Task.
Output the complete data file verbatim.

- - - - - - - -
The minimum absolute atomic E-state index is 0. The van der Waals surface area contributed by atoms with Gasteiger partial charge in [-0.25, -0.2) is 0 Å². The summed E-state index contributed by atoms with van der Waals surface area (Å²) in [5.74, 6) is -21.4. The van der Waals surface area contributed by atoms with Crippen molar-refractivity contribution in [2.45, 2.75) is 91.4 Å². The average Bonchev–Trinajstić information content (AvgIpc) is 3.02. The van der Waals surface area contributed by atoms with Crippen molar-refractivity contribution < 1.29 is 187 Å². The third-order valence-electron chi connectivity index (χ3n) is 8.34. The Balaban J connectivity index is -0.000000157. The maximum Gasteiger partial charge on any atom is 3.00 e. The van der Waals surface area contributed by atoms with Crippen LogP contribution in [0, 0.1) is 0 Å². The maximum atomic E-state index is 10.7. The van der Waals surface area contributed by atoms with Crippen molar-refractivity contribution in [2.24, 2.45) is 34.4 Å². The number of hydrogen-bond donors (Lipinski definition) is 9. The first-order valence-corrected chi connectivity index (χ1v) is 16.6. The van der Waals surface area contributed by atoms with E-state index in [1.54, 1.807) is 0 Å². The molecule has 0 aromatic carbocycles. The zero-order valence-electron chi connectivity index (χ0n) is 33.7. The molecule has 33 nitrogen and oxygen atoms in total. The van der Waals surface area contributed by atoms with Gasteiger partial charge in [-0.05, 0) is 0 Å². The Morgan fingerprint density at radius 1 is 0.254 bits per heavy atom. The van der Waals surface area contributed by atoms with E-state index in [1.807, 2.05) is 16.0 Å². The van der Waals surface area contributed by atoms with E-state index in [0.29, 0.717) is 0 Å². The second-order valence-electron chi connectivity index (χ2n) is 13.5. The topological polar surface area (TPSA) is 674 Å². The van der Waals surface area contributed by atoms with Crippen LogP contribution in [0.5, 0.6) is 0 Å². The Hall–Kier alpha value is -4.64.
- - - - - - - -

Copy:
The minimum absolute atomic E-state index is 0. The van der Waals surface area contributed by atoms with Gasteiger partial charge in [-0.25, -0.2) is 0 Å². The summed E-state index contributed by atoms with van der Waals surface area (Å²) in [5.74, 6) is -21.4. The van der Waals surface area contributed by atoms with Crippen molar-refractivity contribution in [2.45, 2.75) is 91.4 Å². The average Bonchev–Trinajstić information content (AvgIpc) is 3.02. The van der Waals surface area contributed by atoms with Crippen molar-refractivity contribution < 1.29 is 187 Å². The third-order valence-electron chi connectivity index (χ3n) is 8.34. The Balaban J connectivity index is -0.000000157. The maximum Gasteiger partial charge on any atom is 3.00 e. The van der Waals surface area contributed by atoms with Crippen LogP contribution in [0, 0.1) is 0 Å². The maximum atomic E-state index is 10.7. The van der Waals surface area contributed by atoms with Crippen molar-refractivity contribution in [2.24, 2.45) is 34.4 Å². The number of hydrogen-bond donors (Lipinski definition) is 9. The first-order valence-corrected chi connectivity index (χ1v) is 16.6. The van der Waals surface area contributed by atoms with E-state index in [1.54, 1.807) is 0 Å². The molecule has 0 aromatic carbocycles. The zero-order valence-electron chi connectivity index (χ0n) is 33.7. The molecule has 33 nitrogen and oxygen atoms in total. The van der Waals surface area contributed by atoms with Gasteiger partial charge in [-0.05, 0) is 0 Å². The Morgan fingerprint density at radius 1 is 0.254 bits per heavy atom. The van der Waals surface area contributed by atoms with E-state index in [1.807, 2.05) is 16.0 Å². The van der Waals surface area contributed by atoms with E-state index in [0.29, 0.717) is 0 Å². The second-order valence-electron chi connectivity index (χ2n) is 13.5. The topological polar surface area (TPSA) is 674 Å². The van der Waals surface area contributed by atoms with Crippen LogP contribution in [0.5, 0.6) is 0 Å². The Hall–Kier alpha value is -4.64.